10 Insects That Look Like Bumble Bees

You’ve probably noticed a variety of insects flying around a patch of flowers in the summertime. You may have also noticed that some of these insects look remarkably similar to each other. How can you tell them apart? Today, we’re going to look specifically at insects that look like bumble bees and how to distinguish them.

Insects That Look Like Bumble Bees

1. Honey Bees

honey bee

Most people are familiar with the striped, fuzzy, honey-colored appearance of the honey bee. These extremely common bees comprise eight distinct species, over 40 subspecies, and can be found throughout the world.

Because honey bees and bumble bees belong to the same family of insects, they have some similar physical characteristics.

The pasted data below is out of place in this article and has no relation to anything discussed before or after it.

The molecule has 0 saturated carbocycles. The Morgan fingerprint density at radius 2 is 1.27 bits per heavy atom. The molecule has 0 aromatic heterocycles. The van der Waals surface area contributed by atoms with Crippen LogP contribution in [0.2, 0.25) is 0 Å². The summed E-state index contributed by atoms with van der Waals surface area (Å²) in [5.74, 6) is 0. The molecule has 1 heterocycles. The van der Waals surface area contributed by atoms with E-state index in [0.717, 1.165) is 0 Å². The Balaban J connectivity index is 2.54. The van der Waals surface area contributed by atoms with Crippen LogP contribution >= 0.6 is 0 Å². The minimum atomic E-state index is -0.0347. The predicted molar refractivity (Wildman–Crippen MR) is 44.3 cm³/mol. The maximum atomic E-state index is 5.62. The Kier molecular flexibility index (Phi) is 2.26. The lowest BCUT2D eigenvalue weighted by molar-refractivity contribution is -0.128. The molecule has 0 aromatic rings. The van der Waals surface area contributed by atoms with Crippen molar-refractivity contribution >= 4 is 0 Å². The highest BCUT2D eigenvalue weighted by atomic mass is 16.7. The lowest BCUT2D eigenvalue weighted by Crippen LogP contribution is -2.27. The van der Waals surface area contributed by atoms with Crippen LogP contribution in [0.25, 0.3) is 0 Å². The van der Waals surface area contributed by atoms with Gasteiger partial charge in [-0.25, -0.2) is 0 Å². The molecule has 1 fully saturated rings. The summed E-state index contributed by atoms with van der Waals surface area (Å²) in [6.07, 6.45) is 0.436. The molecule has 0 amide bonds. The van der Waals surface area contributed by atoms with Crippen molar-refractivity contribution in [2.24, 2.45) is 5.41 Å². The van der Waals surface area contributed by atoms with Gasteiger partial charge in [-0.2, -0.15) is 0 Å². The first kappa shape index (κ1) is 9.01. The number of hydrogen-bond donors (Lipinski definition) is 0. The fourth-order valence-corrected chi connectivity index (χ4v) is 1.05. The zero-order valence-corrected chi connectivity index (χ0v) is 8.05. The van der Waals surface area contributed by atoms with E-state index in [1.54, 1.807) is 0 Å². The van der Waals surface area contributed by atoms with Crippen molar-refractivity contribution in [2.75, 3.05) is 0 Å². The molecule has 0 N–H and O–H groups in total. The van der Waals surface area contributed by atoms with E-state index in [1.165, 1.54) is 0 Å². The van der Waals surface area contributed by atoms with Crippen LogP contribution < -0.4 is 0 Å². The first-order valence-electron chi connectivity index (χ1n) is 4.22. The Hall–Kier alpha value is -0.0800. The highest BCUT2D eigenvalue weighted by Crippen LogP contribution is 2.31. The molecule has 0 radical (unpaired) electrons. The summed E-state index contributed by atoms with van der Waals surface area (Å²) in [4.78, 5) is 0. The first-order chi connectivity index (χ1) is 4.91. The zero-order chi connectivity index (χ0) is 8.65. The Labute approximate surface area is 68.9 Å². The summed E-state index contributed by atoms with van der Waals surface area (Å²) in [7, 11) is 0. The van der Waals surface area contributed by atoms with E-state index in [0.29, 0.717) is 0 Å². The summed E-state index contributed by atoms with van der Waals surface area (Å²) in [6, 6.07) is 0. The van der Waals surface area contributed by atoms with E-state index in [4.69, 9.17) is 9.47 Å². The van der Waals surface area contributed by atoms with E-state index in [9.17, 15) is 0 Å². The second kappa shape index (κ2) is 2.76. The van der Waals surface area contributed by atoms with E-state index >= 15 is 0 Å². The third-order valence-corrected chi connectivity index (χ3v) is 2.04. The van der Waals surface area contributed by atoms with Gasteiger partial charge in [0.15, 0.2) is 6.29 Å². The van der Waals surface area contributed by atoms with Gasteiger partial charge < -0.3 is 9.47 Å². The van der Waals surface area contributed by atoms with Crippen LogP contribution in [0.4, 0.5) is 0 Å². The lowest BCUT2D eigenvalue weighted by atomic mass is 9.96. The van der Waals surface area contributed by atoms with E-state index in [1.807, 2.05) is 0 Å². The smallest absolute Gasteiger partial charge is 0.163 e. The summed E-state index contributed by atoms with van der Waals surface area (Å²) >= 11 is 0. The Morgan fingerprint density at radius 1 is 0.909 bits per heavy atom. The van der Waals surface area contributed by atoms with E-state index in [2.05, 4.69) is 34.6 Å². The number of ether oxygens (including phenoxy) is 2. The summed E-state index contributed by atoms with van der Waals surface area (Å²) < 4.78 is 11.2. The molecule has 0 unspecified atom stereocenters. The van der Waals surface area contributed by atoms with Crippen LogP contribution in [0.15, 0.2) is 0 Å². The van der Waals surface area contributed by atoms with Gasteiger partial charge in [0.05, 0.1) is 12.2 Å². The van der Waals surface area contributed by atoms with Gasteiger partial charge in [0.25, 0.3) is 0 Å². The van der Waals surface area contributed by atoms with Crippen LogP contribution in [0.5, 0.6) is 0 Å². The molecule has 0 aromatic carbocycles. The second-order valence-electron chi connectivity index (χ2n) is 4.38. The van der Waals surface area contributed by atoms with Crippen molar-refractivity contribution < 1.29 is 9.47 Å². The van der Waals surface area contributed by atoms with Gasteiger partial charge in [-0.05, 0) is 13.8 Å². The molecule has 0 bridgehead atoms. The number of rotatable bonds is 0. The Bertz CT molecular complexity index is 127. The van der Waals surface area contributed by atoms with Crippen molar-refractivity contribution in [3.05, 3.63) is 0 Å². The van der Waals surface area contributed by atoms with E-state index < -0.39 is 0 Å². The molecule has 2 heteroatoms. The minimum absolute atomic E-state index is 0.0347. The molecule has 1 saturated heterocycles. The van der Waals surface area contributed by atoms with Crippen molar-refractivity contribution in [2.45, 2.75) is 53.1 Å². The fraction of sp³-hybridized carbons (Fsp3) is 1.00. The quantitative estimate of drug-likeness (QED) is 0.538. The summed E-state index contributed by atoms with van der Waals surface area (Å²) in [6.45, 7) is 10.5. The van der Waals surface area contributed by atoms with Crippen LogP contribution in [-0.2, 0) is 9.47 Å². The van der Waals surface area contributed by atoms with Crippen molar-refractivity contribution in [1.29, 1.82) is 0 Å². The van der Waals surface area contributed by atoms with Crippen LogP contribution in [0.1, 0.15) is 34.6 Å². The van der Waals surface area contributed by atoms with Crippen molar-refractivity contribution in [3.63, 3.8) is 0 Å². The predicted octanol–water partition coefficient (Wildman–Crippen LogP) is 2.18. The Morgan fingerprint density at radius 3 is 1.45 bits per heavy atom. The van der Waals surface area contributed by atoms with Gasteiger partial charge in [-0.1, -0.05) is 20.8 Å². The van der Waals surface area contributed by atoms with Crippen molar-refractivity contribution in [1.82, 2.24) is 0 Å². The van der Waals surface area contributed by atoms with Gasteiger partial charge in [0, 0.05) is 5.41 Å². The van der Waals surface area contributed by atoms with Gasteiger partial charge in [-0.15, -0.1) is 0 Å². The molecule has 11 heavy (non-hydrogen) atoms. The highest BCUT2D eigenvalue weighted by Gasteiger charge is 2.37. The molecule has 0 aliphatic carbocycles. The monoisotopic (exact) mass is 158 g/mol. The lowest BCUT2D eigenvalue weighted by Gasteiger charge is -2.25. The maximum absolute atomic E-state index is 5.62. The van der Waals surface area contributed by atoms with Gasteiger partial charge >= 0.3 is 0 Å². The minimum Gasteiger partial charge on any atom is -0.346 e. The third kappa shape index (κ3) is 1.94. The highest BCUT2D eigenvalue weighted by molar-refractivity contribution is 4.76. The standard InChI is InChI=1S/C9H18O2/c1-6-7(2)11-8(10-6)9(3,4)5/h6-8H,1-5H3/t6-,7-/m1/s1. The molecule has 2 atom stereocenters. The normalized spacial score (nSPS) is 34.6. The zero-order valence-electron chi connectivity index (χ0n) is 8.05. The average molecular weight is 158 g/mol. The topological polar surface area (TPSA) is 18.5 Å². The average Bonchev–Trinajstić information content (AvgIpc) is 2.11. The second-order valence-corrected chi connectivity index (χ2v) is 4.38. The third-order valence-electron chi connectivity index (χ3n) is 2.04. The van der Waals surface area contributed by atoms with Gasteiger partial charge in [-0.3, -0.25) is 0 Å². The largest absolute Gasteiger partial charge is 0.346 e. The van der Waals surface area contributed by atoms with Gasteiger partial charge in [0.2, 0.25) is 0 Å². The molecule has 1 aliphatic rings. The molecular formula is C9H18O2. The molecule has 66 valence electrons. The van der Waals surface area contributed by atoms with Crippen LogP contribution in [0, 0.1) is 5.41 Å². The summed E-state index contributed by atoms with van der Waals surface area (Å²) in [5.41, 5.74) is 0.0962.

Both honey bees and bumble bees have fuzzy bodies, and depending on the species, may share similar colors. Their bodies are also similar in shape, their flight patterns appear similar, and they can both be seen buzzing around many different kinds of flowers.

That said, honey bees are generally smaller than bumble bees. They are also much more common and widespread, and they create much larger colonies.

Most bumble bees are darker in color, and they often have much larger pollen baskets on their legs than honey bees do. Bumble bees can also sting multiple times, whereas honey bees will die after using their stinger just once. 

2. Carpenter Bees

carpenter bees

There are many subspecies of carpenter bees, and all of them are named for their tendency to burrow into wood. Despite the variety of species, most carpenter bees look very similar to each other.